He said walking again - with the support of a frame - was "an incredible feeling", adding: "When you can't feel almost half your body, you are helpless, but when it starts coming back it's like you were born again."

Prof Geoff Raisman, chair of neural regeneration at University College London's Institute of Neurology, led the UK research team. He said what had been achieved was "more impressive than man walking on the moon".

The treatment used olfactory ensheathing cells (OECs) - specialist cells that form part of the sense of smell.
OECs act as pathway cells that enable nerve fibres in the olfactory system to be continually renewed.

In the first of two operations, surgeons removed one of the patient's olfactory bulbs and grew the cells in culture.
Two weeks later they transplanted the OECs into the spinal cord, which had been cut through in the knife attack apart from a thin strip of scar tissue on the right. They had just a drop of material to work with - about 500,000 cells.

About 100 micro-injections of OECs were made above and below the injury.
Four thin strips of nerve tissue were taken from the patient's ankle and placed across an 8mm (0.3in) gap on the left side of the cord.
The scientists believe the OECs provided a pathway to enable fibres above and below the injury to reconnect, using the nerve grafts to bridge the gap in the cord.



Spinal graphic

1) One of the patient's two olfactory bulbs was removed and the olfactory ensheathing cells (OECs) were grown in culture

2) 100 micro injections of OECs were made above and below the damaged area of the spinal cord

3) Four strips of nerve tissue were placed across an 8mm gap in the spinal cord. The scientists believe the OECs acted as a pathway to stimulate the spinal cord cells to regenerate, using the nerve grafts as a bridge to cross the severed cord




Before the treatment, Mr Fidyka had been paralysed for nearly two years and had shown no sign of recovery despite many months of intensive physiotherapy.

This programme of exercise - five hours per day, five days a week - has continued after the transplant at the Akson Neuro-Rehabilitation Center in Wroclaw.

Mr Fidyka first noticed that the treatment had been successful after about three months, when his left thigh began putting on muscle.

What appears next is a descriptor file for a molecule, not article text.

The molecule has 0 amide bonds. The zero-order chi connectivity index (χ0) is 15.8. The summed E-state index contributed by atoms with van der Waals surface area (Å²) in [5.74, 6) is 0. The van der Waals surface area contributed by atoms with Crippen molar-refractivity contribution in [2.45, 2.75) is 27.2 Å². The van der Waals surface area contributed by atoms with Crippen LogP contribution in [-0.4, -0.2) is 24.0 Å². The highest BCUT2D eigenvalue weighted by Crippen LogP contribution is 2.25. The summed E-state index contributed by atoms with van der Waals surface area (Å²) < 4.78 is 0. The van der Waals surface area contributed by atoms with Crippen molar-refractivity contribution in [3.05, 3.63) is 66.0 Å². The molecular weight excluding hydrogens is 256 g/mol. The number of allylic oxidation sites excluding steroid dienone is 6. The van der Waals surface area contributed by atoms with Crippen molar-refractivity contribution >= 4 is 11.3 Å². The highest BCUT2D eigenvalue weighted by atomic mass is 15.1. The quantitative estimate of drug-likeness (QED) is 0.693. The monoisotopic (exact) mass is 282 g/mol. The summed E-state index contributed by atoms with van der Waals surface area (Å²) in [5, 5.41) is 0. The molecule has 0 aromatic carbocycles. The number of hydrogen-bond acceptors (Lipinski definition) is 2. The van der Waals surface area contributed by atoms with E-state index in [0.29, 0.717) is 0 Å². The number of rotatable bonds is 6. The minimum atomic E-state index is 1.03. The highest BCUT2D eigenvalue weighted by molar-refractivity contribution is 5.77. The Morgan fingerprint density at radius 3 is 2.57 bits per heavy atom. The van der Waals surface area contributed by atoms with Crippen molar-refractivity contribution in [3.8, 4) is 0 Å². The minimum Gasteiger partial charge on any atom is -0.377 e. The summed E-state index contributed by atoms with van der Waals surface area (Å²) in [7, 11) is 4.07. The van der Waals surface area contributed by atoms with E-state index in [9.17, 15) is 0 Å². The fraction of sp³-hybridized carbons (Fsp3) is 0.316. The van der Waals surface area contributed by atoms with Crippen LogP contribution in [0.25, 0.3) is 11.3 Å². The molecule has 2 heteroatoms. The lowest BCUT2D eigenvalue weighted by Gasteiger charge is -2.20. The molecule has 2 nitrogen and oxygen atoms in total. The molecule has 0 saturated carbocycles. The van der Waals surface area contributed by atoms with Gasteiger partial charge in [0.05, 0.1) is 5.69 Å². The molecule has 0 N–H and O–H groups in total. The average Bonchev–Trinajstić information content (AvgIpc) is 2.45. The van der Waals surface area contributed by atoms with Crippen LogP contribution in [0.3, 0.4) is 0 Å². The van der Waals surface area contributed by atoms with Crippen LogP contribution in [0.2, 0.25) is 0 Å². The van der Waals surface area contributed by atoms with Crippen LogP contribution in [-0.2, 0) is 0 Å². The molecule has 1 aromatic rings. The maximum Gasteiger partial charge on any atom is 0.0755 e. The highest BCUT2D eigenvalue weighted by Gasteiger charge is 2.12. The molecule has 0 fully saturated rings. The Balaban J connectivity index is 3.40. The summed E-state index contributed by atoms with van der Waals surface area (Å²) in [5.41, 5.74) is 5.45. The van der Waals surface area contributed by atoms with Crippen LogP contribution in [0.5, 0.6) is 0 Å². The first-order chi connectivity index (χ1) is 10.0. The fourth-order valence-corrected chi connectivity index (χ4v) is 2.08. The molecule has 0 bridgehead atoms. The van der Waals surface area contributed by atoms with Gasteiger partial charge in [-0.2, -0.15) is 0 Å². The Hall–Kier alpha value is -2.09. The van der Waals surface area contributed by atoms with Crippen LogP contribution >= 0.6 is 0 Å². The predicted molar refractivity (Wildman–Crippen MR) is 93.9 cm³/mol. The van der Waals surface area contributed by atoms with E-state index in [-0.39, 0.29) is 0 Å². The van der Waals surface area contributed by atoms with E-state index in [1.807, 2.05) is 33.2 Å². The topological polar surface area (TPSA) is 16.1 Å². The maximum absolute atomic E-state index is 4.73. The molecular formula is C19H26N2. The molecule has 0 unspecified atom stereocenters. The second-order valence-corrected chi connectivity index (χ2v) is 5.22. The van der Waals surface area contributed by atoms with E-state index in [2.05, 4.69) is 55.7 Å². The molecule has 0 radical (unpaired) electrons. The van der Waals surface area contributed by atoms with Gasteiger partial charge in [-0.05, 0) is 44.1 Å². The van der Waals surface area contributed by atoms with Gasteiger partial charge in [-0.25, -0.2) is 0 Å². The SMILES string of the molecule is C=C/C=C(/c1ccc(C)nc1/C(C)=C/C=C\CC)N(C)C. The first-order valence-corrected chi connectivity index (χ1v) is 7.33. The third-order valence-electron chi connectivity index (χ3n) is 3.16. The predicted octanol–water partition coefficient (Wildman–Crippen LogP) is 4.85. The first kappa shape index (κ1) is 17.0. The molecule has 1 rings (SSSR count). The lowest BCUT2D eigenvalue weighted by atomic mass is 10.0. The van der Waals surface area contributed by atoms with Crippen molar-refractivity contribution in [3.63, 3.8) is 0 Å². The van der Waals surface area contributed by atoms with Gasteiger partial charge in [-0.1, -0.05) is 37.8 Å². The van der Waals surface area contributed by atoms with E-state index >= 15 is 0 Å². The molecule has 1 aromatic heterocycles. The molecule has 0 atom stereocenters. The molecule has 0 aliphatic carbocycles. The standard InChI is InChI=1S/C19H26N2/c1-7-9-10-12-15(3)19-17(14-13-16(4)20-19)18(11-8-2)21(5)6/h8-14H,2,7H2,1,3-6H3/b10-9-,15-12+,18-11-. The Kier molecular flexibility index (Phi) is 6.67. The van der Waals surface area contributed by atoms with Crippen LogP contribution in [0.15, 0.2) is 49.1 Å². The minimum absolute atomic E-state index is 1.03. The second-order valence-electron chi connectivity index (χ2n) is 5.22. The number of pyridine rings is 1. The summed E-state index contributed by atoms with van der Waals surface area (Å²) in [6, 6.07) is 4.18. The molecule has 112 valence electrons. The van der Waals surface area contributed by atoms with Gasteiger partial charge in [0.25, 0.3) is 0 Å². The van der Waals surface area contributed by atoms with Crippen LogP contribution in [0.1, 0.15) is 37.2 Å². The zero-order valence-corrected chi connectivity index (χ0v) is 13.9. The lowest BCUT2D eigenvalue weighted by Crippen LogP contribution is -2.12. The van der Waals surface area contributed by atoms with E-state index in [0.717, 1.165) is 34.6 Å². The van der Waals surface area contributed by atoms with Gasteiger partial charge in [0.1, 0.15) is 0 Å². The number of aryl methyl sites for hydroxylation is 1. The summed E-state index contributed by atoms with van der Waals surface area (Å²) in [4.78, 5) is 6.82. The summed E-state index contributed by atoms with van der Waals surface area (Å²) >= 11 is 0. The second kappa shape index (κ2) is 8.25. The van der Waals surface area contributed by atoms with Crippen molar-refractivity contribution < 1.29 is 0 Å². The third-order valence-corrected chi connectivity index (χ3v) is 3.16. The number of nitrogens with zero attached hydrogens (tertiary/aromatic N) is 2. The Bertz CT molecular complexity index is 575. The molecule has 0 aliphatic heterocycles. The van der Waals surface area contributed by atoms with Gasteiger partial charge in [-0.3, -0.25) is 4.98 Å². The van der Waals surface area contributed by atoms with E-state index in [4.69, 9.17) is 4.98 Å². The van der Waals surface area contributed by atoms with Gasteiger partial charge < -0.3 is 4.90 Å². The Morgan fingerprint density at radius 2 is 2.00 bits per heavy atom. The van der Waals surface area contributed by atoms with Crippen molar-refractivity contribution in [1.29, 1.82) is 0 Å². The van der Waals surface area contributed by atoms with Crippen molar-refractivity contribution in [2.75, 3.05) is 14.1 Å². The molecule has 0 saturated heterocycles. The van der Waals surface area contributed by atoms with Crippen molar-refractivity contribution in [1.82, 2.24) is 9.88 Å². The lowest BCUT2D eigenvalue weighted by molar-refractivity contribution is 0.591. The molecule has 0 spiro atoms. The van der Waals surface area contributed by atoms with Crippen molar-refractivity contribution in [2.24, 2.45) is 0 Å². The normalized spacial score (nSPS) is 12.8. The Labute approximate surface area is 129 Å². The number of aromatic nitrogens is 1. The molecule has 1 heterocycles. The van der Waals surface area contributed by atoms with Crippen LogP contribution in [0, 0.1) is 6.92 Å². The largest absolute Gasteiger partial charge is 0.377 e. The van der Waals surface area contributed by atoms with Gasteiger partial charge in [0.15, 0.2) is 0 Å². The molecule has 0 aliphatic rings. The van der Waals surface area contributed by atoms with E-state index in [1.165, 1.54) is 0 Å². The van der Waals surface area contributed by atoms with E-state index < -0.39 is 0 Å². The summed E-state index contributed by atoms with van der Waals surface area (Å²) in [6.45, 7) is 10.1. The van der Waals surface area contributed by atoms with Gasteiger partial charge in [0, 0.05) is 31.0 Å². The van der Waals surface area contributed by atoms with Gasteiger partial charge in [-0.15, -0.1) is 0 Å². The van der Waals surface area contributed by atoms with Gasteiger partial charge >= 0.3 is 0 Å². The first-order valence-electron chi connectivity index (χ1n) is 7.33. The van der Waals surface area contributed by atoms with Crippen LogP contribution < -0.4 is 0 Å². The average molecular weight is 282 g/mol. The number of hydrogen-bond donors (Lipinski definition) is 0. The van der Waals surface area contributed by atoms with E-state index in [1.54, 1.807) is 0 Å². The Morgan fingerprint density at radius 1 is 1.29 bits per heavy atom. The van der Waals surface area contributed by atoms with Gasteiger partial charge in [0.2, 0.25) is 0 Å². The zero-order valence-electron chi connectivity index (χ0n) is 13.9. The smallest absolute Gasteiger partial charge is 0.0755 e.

Six months after surgery, Mr Fidyka was able to take his first tentative steps along parallel bars, using leg braces and the support of a physiotherapist.

Two years after the treatment, he can now walk outside the rehabilitation centre using a frame.

He has also recovered some bladder and bowel sensation and sexual function.

Dr Pawel Tabakow, consultant neurosurgeon at Wroclaw University Hospital, who led the Polish research team, said: "It's amazing to see how regeneration of the spinal cord, something that was thought impossible for many years, is becoming a reality."


Mr Fidyka still tires quickly when walking, but said: "I think it's realistic that one day I will become independent.

"What I have learned is that you must never give up but keep fighting, because some door will open in life."

The groundbreaking research was supported by the Nicholls Spinal Injury Foundation (NSIF) and the UK Stem Cell Foundation (UKSCF)

UKSCF was set up in 2007 to speed up progress of promising stem cell research - the charity has to date contributed £2.5m

NSIF was set up by chef David Nicholls after his son Daniel was paralysed from the arms down in a swimming accident in 2003.

To date the charity has given £1m to fund the research in London and a further £240,000 for the work in Poland.

The breakthrough

A key difference with Mr Fidyka was that the scientists were able use the patient's olfactory bulb, which is the richest source of olfactory ensheathing cells.

This meant there was no danger of rejection, so no need for immunosuppressive drugs used in conventional transplants.

Most of the repair of Mr Fidyka's spinal cord was done on the left side, where there was an 8mm gap.